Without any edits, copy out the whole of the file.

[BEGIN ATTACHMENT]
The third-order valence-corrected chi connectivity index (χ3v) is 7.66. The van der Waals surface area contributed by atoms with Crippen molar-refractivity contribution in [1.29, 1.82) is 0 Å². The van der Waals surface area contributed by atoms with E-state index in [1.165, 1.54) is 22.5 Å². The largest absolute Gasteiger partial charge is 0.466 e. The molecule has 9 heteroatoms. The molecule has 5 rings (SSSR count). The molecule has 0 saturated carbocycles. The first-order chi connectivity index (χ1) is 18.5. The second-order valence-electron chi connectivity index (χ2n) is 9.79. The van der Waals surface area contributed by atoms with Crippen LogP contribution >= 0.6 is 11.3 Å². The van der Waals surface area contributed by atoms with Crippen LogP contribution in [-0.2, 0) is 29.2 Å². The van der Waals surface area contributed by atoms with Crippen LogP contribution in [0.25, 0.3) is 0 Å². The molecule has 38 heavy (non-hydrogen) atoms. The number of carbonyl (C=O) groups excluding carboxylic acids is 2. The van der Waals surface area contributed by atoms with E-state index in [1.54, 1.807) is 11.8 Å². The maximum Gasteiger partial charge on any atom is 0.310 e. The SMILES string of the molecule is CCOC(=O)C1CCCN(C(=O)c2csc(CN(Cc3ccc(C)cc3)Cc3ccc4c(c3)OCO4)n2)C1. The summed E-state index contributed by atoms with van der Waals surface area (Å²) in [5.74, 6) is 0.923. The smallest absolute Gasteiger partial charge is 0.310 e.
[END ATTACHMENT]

The third-order valence-corrected chi connectivity index (χ3v) is 7.66. The van der Waals surface area contributed by atoms with Crippen molar-refractivity contribution in [1.29, 1.82) is 0 Å². The van der Waals surface area contributed by atoms with E-state index in [1.165, 1.54) is 22.5 Å². The largest absolute Gasteiger partial charge is 0.466 e. The molecule has 9 heteroatoms. The molecule has 5 rings (SSSR count). The molecule has 0 saturated carbocycles. The first-order chi connectivity index (χ1) is 18.5. The second-order valence-electron chi connectivity index (χ2n) is 9.79. The van der Waals surface area contributed by atoms with Crippen LogP contribution >= 0.6 is 11.3 Å². The van der Waals surface area contributed by atoms with Crippen LogP contribution in [-0.2, 0) is 29.2 Å². The van der Waals surface area contributed by atoms with Crippen LogP contribution in [0.25, 0.3) is 0 Å². The molecule has 38 heavy (non-hydrogen) atoms. The number of carbonyl (C=O) groups excluding carboxylic acids is 2. The van der Waals surface area contributed by atoms with E-state index in [1.54, 1.807) is 11.8 Å². The maximum Gasteiger partial charge on any atom is 0.310 e. The SMILES string of the molecule is CCOC(=O)C1CCCN(C(=O)c2csc(CN(Cc3ccc(C)cc3)Cc3ccc4c(c3)OCO4)n2)C1. The summed E-state index contributed by atoms with van der Waals surface area (Å²) in [5.74, 6) is 0.923. The smallest absolute Gasteiger partial charge is 0.310 e.